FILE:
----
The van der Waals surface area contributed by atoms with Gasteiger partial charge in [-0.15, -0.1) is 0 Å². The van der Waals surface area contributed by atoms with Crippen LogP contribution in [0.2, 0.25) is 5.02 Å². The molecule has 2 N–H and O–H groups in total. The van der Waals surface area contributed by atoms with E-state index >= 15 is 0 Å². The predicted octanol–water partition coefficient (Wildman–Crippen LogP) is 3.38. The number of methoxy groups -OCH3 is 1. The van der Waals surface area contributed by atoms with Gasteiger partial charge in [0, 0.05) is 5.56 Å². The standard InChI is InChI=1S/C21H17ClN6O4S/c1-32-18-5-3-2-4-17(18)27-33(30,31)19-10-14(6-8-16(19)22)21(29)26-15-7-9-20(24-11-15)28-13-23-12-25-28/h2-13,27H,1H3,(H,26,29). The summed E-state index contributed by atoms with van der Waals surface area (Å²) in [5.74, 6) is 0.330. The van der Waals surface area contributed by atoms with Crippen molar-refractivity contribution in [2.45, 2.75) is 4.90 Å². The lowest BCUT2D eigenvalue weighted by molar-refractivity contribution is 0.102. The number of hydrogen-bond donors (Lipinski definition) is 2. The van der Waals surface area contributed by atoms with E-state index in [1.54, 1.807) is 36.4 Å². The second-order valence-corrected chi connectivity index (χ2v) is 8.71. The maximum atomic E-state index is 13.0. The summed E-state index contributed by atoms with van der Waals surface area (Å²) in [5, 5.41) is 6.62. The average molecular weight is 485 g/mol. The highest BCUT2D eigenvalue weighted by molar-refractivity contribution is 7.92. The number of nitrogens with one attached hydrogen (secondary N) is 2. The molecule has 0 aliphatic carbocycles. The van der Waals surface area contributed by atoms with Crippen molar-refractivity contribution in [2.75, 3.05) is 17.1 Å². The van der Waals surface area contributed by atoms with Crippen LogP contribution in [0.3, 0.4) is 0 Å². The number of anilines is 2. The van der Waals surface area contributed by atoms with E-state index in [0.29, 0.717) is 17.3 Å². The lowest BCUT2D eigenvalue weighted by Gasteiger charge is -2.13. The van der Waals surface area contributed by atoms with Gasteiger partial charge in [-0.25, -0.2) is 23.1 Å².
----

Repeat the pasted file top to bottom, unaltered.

The van der Waals surface area contributed by atoms with Gasteiger partial charge in [-0.15, -0.1) is 0 Å². The van der Waals surface area contributed by atoms with Crippen LogP contribution in [0.2, 0.25) is 5.02 Å². The molecule has 2 N–H and O–H groups in total. The van der Waals surface area contributed by atoms with E-state index >= 15 is 0 Å². The predicted octanol–water partition coefficient (Wildman–Crippen LogP) is 3.38. The number of methoxy groups -OCH3 is 1. The van der Waals surface area contributed by atoms with Gasteiger partial charge in [0, 0.05) is 5.56 Å². The standard InChI is InChI=1S/C21H17ClN6O4S/c1-32-18-5-3-2-4-17(18)27-33(30,31)19-10-14(6-8-16(19)22)21(29)26-15-7-9-20(24-11-15)28-13-23-12-25-28/h2-13,27H,1H3,(H,26,29). The summed E-state index contributed by atoms with van der Waals surface area (Å²) in [5.74, 6) is 0.330. The van der Waals surface area contributed by atoms with Crippen molar-refractivity contribution in [2.45, 2.75) is 4.90 Å². The lowest BCUT2D eigenvalue weighted by molar-refractivity contribution is 0.102. The number of hydrogen-bond donors (Lipinski definition) is 2. The van der Waals surface area contributed by atoms with E-state index in [1.54, 1.807) is 36.4 Å². The second-order valence-corrected chi connectivity index (χ2v) is 8.71. The maximum atomic E-state index is 13.0. The summed E-state index contributed by atoms with van der Waals surface area (Å²) in [5, 5.41) is 6.62. The average molecular weight is 485 g/mol. The highest BCUT2D eigenvalue weighted by molar-refractivity contribution is 7.92. The number of nitrogens with one attached hydrogen (secondary N) is 2. The molecule has 0 aliphatic carbocycles. The van der Waals surface area contributed by atoms with Crippen molar-refractivity contribution in [2.75, 3.05) is 17.1 Å². The van der Waals surface area contributed by atoms with Crippen LogP contribution in [0.3, 0.4) is 0 Å². The number of anilines is 2. The van der Waals surface area contributed by atoms with E-state index in [0.29, 0.717) is 17.3 Å². The lowest BCUT2D eigenvalue weighted by Gasteiger charge is -2.13. The van der Waals surface area contributed by atoms with Gasteiger partial charge in [-0.25, -0.2) is 23.1 Å².